Engineer, Standards and Specifications, at City of Houston Office of the City Engineer By Joe Frollo […]
In a world of round manholes, sometimes it’s hip to be square. By Eric Carleton, P.E. […]
This month we are pleased to feature Concrete Systems Inc. as part of our Meet a Precaster blog series. The […]
This month we are pleased to feature Lee’s Precast as part of our Meet a Precaster blog series. […]
This month we are pleased to feature Shea Concrete products as part of our Meet a Precaster blog […]
This month we are pleased to feature Wieser Concrete Products as part of our Meet a Precaster blog […]
This month we are pleased to feature Western Precast Concrete, Inc. as part of our Meet a Precaster […]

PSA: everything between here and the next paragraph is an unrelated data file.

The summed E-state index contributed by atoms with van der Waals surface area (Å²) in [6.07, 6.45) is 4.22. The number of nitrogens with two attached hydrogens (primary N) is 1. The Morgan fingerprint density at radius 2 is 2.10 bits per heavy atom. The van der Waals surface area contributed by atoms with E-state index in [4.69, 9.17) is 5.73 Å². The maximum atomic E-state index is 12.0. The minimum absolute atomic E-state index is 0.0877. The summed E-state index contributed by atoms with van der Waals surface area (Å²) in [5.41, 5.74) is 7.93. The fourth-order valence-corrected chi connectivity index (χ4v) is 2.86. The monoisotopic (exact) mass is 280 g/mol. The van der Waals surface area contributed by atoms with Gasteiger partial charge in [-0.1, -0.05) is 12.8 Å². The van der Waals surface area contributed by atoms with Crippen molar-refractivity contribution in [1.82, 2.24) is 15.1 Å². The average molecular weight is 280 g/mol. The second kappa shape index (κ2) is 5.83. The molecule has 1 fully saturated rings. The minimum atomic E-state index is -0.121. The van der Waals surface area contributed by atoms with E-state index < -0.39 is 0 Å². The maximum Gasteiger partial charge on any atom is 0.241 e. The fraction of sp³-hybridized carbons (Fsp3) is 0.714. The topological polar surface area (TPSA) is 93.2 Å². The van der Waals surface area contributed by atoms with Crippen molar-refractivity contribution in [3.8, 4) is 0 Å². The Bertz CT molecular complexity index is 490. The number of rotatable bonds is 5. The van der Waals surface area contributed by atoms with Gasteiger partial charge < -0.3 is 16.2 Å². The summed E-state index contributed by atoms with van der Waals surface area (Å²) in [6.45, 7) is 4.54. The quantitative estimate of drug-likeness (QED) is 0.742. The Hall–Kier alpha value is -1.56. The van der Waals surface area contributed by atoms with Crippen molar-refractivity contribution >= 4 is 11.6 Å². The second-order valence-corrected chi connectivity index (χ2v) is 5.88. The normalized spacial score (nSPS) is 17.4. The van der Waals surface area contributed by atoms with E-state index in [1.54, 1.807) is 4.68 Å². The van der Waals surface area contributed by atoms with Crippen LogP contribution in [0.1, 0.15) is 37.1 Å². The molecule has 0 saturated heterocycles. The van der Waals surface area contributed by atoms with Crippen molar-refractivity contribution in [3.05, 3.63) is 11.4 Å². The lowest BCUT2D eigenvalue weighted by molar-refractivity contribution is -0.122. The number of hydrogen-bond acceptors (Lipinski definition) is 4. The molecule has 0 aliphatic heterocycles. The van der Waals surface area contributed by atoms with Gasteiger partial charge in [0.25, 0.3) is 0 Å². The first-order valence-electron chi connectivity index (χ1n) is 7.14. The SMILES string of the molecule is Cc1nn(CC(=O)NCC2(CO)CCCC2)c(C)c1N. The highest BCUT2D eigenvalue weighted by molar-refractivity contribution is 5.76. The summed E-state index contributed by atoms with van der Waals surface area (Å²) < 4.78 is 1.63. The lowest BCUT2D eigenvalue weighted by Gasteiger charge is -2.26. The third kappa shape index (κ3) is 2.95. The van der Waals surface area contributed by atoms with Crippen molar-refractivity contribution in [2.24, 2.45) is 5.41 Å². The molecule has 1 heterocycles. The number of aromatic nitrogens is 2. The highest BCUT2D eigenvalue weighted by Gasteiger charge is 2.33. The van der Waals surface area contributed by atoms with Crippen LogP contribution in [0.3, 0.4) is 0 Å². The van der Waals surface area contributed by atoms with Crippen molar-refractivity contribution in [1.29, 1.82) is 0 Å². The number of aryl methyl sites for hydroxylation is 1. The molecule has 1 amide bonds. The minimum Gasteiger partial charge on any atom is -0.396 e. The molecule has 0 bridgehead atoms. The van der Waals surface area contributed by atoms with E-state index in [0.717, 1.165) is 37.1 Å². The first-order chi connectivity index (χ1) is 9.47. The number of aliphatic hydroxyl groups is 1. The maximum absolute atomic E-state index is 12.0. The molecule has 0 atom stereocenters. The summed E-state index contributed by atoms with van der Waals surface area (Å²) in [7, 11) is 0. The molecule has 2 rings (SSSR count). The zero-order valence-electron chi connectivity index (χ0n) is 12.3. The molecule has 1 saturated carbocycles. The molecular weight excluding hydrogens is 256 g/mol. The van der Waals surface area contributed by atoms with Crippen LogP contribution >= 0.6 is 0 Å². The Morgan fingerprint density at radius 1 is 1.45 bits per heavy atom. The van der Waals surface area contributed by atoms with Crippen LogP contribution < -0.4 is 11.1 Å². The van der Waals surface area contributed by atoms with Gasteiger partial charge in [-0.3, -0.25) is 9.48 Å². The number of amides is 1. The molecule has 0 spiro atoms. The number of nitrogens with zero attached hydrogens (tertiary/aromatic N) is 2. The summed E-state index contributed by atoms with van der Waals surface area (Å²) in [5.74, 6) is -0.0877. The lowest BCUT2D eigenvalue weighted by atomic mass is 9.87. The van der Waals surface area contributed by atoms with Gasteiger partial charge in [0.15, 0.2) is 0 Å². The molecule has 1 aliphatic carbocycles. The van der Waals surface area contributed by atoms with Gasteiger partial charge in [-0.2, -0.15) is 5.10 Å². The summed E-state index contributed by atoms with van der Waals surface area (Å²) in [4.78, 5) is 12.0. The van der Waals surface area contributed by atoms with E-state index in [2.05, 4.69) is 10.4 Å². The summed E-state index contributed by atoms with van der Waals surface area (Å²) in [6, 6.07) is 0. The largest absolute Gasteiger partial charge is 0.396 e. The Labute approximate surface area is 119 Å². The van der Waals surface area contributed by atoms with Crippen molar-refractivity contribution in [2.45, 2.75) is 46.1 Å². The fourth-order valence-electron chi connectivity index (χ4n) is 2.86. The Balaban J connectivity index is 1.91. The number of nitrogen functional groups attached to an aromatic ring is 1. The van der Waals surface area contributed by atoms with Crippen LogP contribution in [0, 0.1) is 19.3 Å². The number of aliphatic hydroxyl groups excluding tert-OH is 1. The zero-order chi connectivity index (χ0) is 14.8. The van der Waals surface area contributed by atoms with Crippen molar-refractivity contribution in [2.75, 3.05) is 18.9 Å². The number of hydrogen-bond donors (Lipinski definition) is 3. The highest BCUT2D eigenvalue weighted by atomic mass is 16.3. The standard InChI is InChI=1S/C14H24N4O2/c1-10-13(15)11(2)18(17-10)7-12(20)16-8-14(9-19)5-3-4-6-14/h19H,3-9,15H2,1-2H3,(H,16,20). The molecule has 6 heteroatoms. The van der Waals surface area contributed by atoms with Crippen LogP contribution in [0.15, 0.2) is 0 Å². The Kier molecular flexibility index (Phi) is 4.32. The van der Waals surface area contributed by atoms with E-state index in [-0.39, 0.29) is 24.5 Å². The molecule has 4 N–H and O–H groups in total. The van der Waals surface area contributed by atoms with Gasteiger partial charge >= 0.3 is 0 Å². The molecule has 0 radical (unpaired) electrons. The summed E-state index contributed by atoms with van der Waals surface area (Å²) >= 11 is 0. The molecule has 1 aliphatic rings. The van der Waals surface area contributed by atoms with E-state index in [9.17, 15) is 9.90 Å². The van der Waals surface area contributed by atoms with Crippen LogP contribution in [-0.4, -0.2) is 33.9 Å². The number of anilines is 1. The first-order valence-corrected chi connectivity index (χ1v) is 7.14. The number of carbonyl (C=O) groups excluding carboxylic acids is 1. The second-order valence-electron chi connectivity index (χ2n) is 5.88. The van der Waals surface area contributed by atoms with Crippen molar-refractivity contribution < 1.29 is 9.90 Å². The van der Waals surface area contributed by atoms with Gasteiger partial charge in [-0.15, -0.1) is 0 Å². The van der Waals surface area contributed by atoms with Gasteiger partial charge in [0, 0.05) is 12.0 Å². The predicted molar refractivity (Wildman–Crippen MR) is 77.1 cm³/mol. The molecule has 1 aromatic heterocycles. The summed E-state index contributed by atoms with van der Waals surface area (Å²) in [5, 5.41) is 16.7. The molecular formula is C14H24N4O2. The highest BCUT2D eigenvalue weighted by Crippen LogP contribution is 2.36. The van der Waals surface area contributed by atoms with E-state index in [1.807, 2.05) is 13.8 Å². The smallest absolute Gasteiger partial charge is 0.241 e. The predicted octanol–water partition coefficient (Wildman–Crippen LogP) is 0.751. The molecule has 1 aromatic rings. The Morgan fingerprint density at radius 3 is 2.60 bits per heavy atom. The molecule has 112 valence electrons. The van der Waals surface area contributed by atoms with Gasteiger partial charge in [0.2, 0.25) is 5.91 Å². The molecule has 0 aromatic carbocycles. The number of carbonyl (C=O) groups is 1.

By Kirk Stelsel Water is the most plentiful natural resource on Earth. It sustains all known […]
Problem: A utility manhole is installed in an area with an unexpected high water table. The sump hole through the bottom slab allows a constant 2 ft (0.6 m) of water inside the manhole, preventing installation of equipment. How can the hole be sealed?
Whenever you have something inspected, there’s a natural tendency to want the inspection to occur at the latest stage of the process in order to measure performance in its final position.
Have you ever found yourself on a project where local codes or requirements specify that vacuum testing of manholes must be done after backfill? We’ve received many calls from producers and contractors or installers faced with this same situation. Can’t really blame the owners. Testing after backfilling provides them with a degree of certainty that a watertight system has been installed. There are three major disadvantages when proceeding with this test:
Round manholes are the most widely used maintenance utility structures to provide access to buried pipelines for inspection and cleanout.